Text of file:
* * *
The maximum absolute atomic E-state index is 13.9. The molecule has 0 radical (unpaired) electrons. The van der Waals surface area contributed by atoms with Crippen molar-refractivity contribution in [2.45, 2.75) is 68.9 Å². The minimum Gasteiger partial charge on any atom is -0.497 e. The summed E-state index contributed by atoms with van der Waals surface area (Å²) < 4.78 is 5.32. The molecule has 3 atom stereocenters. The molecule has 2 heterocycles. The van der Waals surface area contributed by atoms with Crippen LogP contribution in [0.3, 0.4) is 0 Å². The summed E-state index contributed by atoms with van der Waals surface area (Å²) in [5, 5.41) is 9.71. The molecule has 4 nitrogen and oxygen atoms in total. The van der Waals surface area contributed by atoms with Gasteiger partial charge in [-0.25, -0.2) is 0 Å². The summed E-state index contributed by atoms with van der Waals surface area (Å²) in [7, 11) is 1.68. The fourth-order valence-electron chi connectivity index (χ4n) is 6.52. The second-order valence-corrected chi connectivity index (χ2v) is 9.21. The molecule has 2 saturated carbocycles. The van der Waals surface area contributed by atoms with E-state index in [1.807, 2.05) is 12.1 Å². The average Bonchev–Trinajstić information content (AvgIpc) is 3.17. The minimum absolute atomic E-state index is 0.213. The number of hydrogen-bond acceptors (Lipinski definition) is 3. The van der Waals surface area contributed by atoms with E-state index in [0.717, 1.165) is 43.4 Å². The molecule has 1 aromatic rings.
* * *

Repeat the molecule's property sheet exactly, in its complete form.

The maximum absolute atomic E-state index is 13.9. The molecule has 0 radical (unpaired) electrons. The van der Waals surface area contributed by atoms with Crippen molar-refractivity contribution in [2.45, 2.75) is 68.9 Å². The minimum Gasteiger partial charge on any atom is -0.497 e. The summed E-state index contributed by atoms with van der Waals surface area (Å²) < 4.78 is 5.32. The molecule has 3 atom stereocenters. The molecule has 2 heterocycles. The van der Waals surface area contributed by atoms with Crippen LogP contribution in [0.3, 0.4) is 0 Å². The summed E-state index contributed by atoms with van der Waals surface area (Å²) in [5, 5.41) is 9.71. The molecule has 4 nitrogen and oxygen atoms in total. The van der Waals surface area contributed by atoms with Gasteiger partial charge in [-0.25, -0.2) is 0 Å². The summed E-state index contributed by atoms with van der Waals surface area (Å²) in [7, 11) is 1.68. The fourth-order valence-electron chi connectivity index (χ4n) is 6.52. The second-order valence-corrected chi connectivity index (χ2v) is 9.21. The molecule has 2 saturated carbocycles. The van der Waals surface area contributed by atoms with E-state index in [1.807, 2.05) is 12.1 Å². The average Bonchev–Trinajstić information content (AvgIpc) is 3.17. The minimum absolute atomic E-state index is 0.213. The number of hydrogen-bond acceptors (Lipinski definition) is 3. The van der Waals surface area contributed by atoms with E-state index in [0.717, 1.165) is 43.4 Å². The molecule has 1 aromatic rings.